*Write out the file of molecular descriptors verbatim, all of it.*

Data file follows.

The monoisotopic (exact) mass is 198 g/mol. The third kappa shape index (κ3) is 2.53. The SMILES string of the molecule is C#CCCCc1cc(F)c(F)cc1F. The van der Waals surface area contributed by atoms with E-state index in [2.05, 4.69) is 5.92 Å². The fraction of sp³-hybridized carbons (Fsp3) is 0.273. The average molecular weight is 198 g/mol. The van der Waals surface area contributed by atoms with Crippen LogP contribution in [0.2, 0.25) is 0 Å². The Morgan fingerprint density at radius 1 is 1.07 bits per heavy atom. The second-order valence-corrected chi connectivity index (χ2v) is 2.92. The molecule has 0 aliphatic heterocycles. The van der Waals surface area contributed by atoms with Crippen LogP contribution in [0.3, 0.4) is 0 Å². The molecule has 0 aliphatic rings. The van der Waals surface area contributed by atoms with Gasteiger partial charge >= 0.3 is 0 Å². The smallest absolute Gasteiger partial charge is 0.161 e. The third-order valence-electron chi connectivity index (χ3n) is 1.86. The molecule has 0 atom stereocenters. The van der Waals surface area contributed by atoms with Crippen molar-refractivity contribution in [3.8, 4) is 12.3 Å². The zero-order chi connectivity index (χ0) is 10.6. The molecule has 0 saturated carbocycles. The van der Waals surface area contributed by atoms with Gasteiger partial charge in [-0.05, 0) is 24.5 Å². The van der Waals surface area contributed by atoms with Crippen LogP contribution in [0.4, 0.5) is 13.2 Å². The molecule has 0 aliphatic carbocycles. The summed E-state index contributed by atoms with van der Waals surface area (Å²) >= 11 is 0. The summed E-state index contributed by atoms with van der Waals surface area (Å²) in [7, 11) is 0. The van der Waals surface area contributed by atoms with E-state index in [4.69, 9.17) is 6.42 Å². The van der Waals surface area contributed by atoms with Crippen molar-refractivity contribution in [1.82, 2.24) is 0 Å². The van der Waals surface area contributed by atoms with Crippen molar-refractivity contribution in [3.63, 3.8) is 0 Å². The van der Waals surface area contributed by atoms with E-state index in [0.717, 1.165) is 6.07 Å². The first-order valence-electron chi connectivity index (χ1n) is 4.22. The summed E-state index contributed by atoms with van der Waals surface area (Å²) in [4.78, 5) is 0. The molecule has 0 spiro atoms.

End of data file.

The monoisotopic (exact) mass is 198 g/mol. The third kappa shape index (κ3) is 2.53. The SMILES string of the molecule is C#CCCCc1cc(F)c(F)cc1F. The van der Waals surface area contributed by atoms with E-state index in [2.05, 4.69) is 5.92 Å². The fraction of sp³-hybridized carbons (Fsp3) is 0.273. The average molecular weight is 198 g/mol. The van der Waals surface area contributed by atoms with Crippen LogP contribution in [0.2, 0.25) is 0 Å². The Morgan fingerprint density at radius 1 is 1.07 bits per heavy atom. The second-order valence-corrected chi connectivity index (χ2v) is 2.92. The molecule has 0 aliphatic heterocycles. The van der Waals surface area contributed by atoms with Crippen LogP contribution in [0.3, 0.4) is 0 Å². The molecule has 0 aliphatic rings. The van der Waals surface area contributed by atoms with Gasteiger partial charge >= 0.3 is 0 Å². The smallest absolute Gasteiger partial charge is 0.161 e. The third-order valence-electron chi connectivity index (χ3n) is 1.86. The molecule has 0 atom stereocenters. The van der Waals surface area contributed by atoms with Crippen molar-refractivity contribution in [3.8, 4) is 12.3 Å². The zero-order chi connectivity index (χ0) is 10.6. The molecule has 0 saturated carbocycles. The van der Waals surface area contributed by atoms with Gasteiger partial charge in [-0.05, 0) is 24.5 Å². The van der Waals surface area contributed by atoms with Crippen LogP contribution in [0.4, 0.5) is 13.2 Å². The molecule has 0 aliphatic carbocycles. The summed E-state index contributed by atoms with van der Waals surface area (Å²) >= 11 is 0. The summed E-state index contributed by atoms with van der Waals surface area (Å²) in [7, 11) is 0. The van der Waals surface area contributed by atoms with E-state index in [4.69, 9.17) is 6.42 Å². The van der Waals surface area contributed by atoms with Crippen molar-refractivity contribution in [1.82, 2.24) is 0 Å². The van der Waals surface area contributed by atoms with Crippen molar-refractivity contribution in [3.63, 3.8) is 0 Å². The van der Waals surface area contributed by atoms with E-state index in [0.717, 1.165) is 6.07 Å². The first-order valence-electron chi connectivity index (χ1n) is 4.22. The summed E-state index contributed by atoms with van der Waals surface area (Å²) in [4.78, 5) is 0. The molecule has 0 spiro atoms.